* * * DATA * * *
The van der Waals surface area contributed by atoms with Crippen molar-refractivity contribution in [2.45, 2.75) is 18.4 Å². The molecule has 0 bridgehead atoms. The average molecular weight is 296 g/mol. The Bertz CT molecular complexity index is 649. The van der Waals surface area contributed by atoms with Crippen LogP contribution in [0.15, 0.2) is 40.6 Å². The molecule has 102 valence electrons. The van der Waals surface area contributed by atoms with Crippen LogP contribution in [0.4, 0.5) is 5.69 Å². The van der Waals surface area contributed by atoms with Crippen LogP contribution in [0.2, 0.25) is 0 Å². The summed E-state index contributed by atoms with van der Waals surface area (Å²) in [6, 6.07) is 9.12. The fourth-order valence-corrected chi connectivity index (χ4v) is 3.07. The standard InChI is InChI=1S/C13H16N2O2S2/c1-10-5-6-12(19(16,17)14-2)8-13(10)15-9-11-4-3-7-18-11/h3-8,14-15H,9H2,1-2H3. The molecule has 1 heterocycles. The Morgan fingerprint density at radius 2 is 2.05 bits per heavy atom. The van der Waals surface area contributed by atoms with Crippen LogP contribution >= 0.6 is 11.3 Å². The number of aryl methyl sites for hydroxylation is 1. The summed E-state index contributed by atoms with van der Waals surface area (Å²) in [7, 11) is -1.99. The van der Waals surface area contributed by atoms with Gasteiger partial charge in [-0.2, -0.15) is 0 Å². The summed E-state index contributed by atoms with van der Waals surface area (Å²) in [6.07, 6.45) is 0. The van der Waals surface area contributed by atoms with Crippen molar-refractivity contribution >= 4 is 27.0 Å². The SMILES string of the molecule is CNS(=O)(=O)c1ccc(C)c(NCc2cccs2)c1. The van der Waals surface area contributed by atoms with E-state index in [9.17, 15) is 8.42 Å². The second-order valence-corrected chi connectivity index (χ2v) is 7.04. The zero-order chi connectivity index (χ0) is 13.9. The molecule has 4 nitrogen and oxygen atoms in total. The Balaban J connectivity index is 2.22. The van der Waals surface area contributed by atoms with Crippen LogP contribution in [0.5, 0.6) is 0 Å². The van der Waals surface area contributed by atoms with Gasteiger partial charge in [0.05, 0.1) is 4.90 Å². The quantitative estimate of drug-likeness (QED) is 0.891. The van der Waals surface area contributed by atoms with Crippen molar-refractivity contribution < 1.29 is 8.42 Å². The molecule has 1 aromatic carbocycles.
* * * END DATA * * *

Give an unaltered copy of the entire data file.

The van der Waals surface area contributed by atoms with Crippen molar-refractivity contribution in [2.45, 2.75) is 18.4 Å². The molecule has 0 bridgehead atoms. The average molecular weight is 296 g/mol. The Bertz CT molecular complexity index is 649. The van der Waals surface area contributed by atoms with Crippen LogP contribution in [0.15, 0.2) is 40.6 Å². The molecule has 102 valence electrons. The van der Waals surface area contributed by atoms with Crippen LogP contribution in [0.4, 0.5) is 5.69 Å². The van der Waals surface area contributed by atoms with Crippen LogP contribution in [0.2, 0.25) is 0 Å². The summed E-state index contributed by atoms with van der Waals surface area (Å²) in [6, 6.07) is 9.12. The fourth-order valence-corrected chi connectivity index (χ4v) is 3.07. The standard InChI is InChI=1S/C13H16N2O2S2/c1-10-5-6-12(19(16,17)14-2)8-13(10)15-9-11-4-3-7-18-11/h3-8,14-15H,9H2,1-2H3. The molecule has 1 heterocycles. The Morgan fingerprint density at radius 2 is 2.05 bits per heavy atom. The van der Waals surface area contributed by atoms with Crippen LogP contribution >= 0.6 is 11.3 Å². The number of aryl methyl sites for hydroxylation is 1. The summed E-state index contributed by atoms with van der Waals surface area (Å²) in [7, 11) is -1.99. The van der Waals surface area contributed by atoms with Gasteiger partial charge in [-0.2, -0.15) is 0 Å². The summed E-state index contributed by atoms with van der Waals surface area (Å²) in [6.07, 6.45) is 0. The van der Waals surface area contributed by atoms with Crippen molar-refractivity contribution >= 4 is 27.0 Å². The SMILES string of the molecule is CNS(=O)(=O)c1ccc(C)c(NCc2cccs2)c1. The van der Waals surface area contributed by atoms with E-state index in [9.17, 15) is 8.42 Å². The second-order valence-corrected chi connectivity index (χ2v) is 7.04. The zero-order chi connectivity index (χ0) is 13.9. The molecule has 4 nitrogen and oxygen atoms in total. The Balaban J connectivity index is 2.22. The van der Waals surface area contributed by atoms with Crippen LogP contribution in [0.5, 0.6) is 0 Å². The van der Waals surface area contributed by atoms with Gasteiger partial charge in [0.05, 0.1) is 4.90 Å². The quantitative estimate of drug-likeness (QED) is 0.891. The van der Waals surface area contributed by atoms with Crippen molar-refractivity contribution < 1.29 is 8.42 Å². The molecule has 1 aromatic carbocycles.